This blog is new to me. The author writes well. Ché Pasa comments on this post and Digby’s: This means war!
War on the AP? You may want to read this first. Cindy McCain’s Fortune Provides Senator With Private Jets, Vacation Homes.
Washington Times: Blogger outreach boosts McCain.
Even as talk radio was brutalizing Sen. John McCain in the Republican presidential primaries, conservative bloggers reached a respectful truce with the Arizona senator over touchy issues and gave him what the campaign called a “tremendous positive psychological” boost.
The main reason: Mr. McCain’s blogger outreach, the most extensive of any presidential campaign in either party.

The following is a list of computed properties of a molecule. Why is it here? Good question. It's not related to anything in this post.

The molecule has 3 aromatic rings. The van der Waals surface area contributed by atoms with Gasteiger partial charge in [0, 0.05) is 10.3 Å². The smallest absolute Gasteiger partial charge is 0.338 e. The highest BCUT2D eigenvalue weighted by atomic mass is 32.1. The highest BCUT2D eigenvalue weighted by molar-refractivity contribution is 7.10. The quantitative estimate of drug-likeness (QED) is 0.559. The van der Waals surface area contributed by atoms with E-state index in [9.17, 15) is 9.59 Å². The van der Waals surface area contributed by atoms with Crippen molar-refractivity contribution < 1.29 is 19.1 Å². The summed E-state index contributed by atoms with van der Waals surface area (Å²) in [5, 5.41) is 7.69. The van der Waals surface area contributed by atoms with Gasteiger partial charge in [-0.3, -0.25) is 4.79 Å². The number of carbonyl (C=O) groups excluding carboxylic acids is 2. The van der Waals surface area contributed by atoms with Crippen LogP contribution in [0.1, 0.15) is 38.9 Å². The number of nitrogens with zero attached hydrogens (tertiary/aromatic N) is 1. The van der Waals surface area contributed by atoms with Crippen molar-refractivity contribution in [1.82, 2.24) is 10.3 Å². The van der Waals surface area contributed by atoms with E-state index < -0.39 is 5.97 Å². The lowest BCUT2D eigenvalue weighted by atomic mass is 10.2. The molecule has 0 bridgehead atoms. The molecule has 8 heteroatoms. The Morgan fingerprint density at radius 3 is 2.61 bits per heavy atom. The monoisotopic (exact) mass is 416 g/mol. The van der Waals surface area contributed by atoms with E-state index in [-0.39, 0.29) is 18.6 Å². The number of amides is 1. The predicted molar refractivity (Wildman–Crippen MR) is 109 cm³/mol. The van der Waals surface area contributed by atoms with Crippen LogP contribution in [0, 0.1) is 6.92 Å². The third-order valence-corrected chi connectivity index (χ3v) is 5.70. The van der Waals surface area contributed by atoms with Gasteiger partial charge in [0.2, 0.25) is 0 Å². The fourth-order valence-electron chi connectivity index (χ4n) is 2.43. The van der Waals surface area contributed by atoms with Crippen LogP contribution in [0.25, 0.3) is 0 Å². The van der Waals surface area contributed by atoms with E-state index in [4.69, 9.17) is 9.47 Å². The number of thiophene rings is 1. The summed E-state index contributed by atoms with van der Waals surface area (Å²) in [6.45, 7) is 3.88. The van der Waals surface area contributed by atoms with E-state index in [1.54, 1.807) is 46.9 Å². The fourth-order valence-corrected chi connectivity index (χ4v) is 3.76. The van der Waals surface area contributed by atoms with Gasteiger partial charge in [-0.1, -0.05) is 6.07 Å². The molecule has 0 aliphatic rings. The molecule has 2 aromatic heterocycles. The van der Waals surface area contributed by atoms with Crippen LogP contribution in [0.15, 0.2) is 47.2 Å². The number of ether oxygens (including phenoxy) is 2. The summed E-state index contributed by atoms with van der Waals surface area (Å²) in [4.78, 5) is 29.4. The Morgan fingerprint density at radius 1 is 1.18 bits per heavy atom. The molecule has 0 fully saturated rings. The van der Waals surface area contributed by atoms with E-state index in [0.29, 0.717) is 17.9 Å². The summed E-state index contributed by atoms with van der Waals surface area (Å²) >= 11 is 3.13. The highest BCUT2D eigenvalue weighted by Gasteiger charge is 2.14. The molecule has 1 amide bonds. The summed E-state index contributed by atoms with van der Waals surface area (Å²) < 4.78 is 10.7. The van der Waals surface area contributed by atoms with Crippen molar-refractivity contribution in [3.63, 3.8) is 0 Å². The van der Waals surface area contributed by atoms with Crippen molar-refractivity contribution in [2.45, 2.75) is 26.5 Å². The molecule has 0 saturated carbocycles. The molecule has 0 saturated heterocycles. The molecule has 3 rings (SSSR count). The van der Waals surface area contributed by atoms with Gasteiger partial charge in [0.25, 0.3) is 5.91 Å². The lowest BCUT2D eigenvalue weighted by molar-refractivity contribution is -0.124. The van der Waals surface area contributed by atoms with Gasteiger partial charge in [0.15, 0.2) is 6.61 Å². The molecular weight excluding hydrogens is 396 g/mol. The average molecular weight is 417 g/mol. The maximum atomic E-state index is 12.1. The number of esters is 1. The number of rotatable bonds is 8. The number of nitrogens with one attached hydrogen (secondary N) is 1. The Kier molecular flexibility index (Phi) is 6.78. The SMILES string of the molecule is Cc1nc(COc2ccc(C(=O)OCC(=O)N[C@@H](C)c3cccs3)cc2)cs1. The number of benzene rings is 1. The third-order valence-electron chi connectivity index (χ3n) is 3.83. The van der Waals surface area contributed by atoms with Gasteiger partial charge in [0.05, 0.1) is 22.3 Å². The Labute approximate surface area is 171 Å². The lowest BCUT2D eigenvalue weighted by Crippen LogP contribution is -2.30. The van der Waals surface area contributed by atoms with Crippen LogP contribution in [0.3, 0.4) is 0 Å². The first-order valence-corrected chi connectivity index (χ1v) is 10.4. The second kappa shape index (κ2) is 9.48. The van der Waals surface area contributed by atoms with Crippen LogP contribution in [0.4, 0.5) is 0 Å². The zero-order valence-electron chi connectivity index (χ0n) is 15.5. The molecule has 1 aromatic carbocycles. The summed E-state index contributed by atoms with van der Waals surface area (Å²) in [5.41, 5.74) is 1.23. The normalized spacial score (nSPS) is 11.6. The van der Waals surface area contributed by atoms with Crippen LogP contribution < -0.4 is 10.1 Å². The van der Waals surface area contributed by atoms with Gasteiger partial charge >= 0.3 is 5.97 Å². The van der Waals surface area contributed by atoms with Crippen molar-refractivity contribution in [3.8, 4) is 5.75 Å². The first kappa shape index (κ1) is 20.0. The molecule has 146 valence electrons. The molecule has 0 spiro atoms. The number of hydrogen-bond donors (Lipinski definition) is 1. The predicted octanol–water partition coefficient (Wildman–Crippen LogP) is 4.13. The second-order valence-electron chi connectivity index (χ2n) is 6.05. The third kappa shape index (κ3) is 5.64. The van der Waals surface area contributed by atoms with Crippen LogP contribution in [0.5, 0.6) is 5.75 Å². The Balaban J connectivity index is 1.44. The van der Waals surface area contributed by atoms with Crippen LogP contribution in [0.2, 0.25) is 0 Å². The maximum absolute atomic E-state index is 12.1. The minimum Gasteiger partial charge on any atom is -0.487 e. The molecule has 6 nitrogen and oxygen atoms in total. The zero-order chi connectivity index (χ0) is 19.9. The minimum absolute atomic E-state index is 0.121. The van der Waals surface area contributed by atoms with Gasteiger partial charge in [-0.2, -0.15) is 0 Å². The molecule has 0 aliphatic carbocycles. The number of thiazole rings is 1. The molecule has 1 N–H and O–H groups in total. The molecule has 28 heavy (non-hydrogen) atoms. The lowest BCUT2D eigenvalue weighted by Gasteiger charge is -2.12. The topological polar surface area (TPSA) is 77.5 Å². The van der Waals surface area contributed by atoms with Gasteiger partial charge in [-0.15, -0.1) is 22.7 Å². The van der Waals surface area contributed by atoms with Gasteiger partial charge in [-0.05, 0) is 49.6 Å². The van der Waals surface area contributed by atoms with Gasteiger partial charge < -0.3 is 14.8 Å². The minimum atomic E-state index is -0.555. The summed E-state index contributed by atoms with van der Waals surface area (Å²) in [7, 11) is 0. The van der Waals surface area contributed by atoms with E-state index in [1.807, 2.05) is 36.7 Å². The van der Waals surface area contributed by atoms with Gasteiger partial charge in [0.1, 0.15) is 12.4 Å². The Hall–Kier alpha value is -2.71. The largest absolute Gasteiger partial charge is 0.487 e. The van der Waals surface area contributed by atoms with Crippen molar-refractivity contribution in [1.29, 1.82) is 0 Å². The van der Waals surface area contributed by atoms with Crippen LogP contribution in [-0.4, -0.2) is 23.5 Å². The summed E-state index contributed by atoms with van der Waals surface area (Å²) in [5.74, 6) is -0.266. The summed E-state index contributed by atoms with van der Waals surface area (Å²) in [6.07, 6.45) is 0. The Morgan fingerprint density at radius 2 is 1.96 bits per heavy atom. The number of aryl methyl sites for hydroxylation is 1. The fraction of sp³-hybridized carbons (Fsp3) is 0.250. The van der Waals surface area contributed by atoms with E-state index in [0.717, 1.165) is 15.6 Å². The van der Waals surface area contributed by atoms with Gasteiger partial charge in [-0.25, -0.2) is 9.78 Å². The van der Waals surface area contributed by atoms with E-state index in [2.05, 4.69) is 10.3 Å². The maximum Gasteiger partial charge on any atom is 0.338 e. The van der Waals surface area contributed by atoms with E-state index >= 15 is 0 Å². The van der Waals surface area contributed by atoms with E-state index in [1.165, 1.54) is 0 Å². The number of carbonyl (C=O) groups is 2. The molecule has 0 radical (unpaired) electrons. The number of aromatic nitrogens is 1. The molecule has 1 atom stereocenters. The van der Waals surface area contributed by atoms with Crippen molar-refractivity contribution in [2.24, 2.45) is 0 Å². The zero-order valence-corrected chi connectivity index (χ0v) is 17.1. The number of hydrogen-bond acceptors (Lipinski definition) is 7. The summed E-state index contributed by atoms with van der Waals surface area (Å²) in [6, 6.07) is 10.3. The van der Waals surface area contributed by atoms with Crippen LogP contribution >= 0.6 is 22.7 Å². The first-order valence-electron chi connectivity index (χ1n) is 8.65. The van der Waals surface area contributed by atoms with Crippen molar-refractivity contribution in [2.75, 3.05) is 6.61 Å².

Same article, “McCain treated bloggers similar to other reporters, including repeatedly inviting them to travel on the campaign bus with the press.”
Michael Hisrch in Newsweek: The World According to John McCain.
There is McCain the pragmatist: worldly-wise and witty, determined to follow the facts to the exclusion of ideology—a man willing to defy his own party and forge compromise, even with liberals like Ted Kennedy (on granting illegal immigrants some amnesty) and John Kerry (on normalizing relations with Vietnam). And then there is the zealous advocate, single-minded about pressing his cause, sometimes erupting in outrage at detractors and willing to stand alone—without any allies at all, if need be.
There is much to like in both McCains. He’s pragmatic in the service of the national interest; he rises to passion when he believes that America’s best values are at stake.